Mich. Energy Code Not â€˜Cost-Effective,' Says Home Builders
"Michigan's families will be poorly served by the governor's choice of energy codes," said Lynn Egbert, chief executive officer of the 11,000+ member association. "While the administration has claimed the average cost of compliance with its proposed energy code is $1,585, our examination of the code shows an average cost using the prescriptive path ranges from $4,000 to $6,000 per home depending on the style of the home. This unnecessary cost increase in the price of a new home will lock working Michigan families into energy-wasting older homes built to less efficient energy codes.
"The neediest segments of our citizens will be priced out of the market for a new home," Egbert added. "Construction costs today strain the budgets of not only low-income and fixed income families but of the heroes of our work force: the police, nurses, teachers, firefighters as well as other workers who hold our communities together. When they cannot find housing in the communities they serve, there is something dreadfully wrong. With the additional financial burden this code mandates, that housing will be increasingly difficult if not impossible to obtain. The administration needs to remember increases in the prices of new homes lead to increases in the prices of existing homes.
"It's not just about new homes. Additions and remodeling will also be harshly affected by this code." As an example, Egbert pointed to a homeowner who wished to replace a window or windows in an older home with the same style of window. "Under this code, unless the home has a formal historic designation, that old type window would have to be replaced by a modern vinyl low-e argon filled window out of keeping with the character of the home."
Michigan law requires any new energy code to pay back its costs in energy savings in seven years. "While the administration has claimed to meet this seven-year payback, our examination shows payback periods of 16 to 40 years, far outside what the law requires," Egbert said. He also noted the administration did two separate cost/benefit analyses. "The second came just this week after its first analysis from March 2004 used the wrong insulation requirements for walls in its calculations - the current code's R-13 rather than the administration's proposed R-21. R-21 walls will require a move to 2 x 6 construction with all of the additional costs that entails, costs the administration's first analysis ignored."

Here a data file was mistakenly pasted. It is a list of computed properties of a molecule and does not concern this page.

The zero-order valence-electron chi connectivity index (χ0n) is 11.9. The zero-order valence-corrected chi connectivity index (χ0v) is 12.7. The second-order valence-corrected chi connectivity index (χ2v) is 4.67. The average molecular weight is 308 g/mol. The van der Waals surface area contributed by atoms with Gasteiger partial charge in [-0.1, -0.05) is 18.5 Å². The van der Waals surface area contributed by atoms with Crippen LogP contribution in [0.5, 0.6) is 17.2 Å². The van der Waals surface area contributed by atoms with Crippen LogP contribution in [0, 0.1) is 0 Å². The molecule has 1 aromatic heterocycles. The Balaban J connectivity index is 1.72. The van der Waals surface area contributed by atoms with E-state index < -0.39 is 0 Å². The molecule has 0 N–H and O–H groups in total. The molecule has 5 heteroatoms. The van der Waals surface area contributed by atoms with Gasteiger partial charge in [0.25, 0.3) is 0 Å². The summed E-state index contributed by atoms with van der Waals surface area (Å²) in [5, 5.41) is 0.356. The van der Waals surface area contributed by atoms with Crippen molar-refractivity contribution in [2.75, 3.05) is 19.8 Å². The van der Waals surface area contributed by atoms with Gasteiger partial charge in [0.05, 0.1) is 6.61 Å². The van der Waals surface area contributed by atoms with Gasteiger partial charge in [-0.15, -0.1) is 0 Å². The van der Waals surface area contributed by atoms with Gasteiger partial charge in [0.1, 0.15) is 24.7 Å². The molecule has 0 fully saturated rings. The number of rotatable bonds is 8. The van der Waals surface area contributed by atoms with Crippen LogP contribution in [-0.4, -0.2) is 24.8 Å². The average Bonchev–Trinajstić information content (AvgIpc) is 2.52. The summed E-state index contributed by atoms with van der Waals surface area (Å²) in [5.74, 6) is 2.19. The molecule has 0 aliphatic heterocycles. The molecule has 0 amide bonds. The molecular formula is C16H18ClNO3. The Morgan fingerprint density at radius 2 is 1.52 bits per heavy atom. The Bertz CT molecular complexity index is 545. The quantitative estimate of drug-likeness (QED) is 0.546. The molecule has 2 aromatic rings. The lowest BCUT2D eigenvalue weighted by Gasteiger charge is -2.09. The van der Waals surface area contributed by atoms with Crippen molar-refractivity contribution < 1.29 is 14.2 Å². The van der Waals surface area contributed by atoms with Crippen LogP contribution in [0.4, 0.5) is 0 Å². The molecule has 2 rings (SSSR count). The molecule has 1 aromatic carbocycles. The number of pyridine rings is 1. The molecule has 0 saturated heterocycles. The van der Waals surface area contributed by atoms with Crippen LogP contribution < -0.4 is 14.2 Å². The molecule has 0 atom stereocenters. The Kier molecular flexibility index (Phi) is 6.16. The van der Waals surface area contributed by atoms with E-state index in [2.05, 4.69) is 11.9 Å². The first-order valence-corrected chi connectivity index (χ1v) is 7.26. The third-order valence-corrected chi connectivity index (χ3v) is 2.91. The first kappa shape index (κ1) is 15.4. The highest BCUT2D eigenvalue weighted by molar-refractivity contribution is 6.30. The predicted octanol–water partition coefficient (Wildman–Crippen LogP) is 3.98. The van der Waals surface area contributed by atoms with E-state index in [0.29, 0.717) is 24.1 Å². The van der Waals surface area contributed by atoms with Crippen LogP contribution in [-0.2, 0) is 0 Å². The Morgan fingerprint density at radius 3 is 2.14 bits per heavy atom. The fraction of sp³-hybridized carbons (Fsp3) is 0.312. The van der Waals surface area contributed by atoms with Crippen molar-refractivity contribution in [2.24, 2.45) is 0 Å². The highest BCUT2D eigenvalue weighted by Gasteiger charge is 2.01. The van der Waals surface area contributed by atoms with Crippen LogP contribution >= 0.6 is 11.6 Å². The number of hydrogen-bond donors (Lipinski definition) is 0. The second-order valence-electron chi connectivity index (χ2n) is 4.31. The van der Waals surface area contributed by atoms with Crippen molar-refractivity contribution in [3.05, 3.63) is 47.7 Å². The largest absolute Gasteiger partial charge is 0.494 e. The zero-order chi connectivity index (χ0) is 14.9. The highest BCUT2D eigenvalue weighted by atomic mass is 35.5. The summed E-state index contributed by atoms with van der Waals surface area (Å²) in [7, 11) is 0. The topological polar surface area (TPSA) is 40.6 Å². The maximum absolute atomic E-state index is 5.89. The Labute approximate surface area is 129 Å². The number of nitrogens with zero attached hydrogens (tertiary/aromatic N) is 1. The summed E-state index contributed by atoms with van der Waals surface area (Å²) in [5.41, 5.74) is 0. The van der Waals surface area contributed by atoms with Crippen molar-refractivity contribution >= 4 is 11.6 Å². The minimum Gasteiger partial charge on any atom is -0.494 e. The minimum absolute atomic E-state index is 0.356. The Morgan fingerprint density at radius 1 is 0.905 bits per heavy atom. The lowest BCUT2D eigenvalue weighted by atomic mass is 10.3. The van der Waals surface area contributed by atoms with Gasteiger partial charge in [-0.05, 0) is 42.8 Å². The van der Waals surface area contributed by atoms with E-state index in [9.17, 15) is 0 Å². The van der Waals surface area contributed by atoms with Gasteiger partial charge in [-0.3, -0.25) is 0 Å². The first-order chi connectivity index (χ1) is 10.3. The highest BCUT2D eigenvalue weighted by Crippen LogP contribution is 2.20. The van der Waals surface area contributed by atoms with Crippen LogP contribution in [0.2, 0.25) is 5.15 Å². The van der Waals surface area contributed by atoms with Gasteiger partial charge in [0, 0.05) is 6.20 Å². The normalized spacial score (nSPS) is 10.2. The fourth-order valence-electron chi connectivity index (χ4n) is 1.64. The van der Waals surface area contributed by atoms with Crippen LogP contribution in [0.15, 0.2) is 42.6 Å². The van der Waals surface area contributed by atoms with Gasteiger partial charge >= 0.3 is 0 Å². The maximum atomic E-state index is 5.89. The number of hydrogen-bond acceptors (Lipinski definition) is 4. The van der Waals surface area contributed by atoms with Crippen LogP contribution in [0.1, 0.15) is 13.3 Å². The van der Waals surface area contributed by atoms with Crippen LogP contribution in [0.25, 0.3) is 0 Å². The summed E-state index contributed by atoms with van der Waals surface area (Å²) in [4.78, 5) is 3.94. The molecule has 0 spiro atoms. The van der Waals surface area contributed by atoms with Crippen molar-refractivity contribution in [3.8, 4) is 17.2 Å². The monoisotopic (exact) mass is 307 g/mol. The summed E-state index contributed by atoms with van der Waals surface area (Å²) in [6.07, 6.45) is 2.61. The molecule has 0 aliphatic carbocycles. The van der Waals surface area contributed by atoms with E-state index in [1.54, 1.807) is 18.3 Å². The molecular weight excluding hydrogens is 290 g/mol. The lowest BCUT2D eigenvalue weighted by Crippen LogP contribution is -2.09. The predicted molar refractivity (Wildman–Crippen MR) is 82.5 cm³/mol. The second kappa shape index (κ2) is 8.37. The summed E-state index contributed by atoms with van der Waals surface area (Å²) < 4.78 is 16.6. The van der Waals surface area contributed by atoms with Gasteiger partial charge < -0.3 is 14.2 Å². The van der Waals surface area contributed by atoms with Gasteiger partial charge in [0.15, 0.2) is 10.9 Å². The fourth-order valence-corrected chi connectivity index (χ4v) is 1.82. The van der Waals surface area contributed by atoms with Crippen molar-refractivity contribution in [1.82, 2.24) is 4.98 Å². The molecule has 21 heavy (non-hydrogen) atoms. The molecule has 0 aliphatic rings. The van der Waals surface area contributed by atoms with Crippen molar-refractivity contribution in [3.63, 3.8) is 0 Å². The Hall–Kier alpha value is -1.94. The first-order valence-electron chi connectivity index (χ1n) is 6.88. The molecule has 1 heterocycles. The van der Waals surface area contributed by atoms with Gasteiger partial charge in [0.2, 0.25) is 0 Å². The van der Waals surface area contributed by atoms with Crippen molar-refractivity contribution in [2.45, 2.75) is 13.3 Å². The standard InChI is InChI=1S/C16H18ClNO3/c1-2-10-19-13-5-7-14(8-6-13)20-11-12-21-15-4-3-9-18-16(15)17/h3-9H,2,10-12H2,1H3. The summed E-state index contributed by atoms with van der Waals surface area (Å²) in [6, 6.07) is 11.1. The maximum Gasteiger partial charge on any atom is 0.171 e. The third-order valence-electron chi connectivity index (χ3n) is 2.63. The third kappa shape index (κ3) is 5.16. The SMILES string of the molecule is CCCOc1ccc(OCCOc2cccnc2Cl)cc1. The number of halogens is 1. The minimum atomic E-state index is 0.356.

"The saddest thing is the Administration turned its back on a year and a half of hard and productive work by its own residential energy code review committee and did so after accepting its recommendations and telling the committee it wanted the new "consensus" energy code to go into effect by the end of 2003."
The Department of Labor and Economic Growth (DLEG) said in its November 2003 regulatory impact statement (RIS) on the consensus code that: "The committee that developed these proposed rules included ... all affected parties. ... The new energy code rules will ... be a substantial improvement ...will adequately address residential additions and alterations. ... will allow consumers to benefit from the most current technology related to energy conservation. ... update current standards for energy conservation in residential buildings and adopt an energy standard that is consistent with the Federal Energy Policy Act. ... (as well as) provide the most current method of design for energy conservation."
"It's important to note," said Egbert, "DLEG's own Residential Energy Code Committee did not vote to adopt the code the administration is mandating. The committee came to consensus on the proposal the department accepted and then unilaterally rejected. The administration never went back to its committee or formed a new one. The legislature did not vote to change the law to allow adoption of the code the administration is mandating and it won't be asked to. Instead, the new code will be imposed from above, destroying the leading cost-effective energy code in the country, and harming the very Michigan citizens it is said to serve."
The Michigan Association of Home Builders (MAHB) is a trade association representing builders, remodelers, owners, developers, and suppliers to the single family and multifamily residential construction industry.
Publication date: 02/07/2005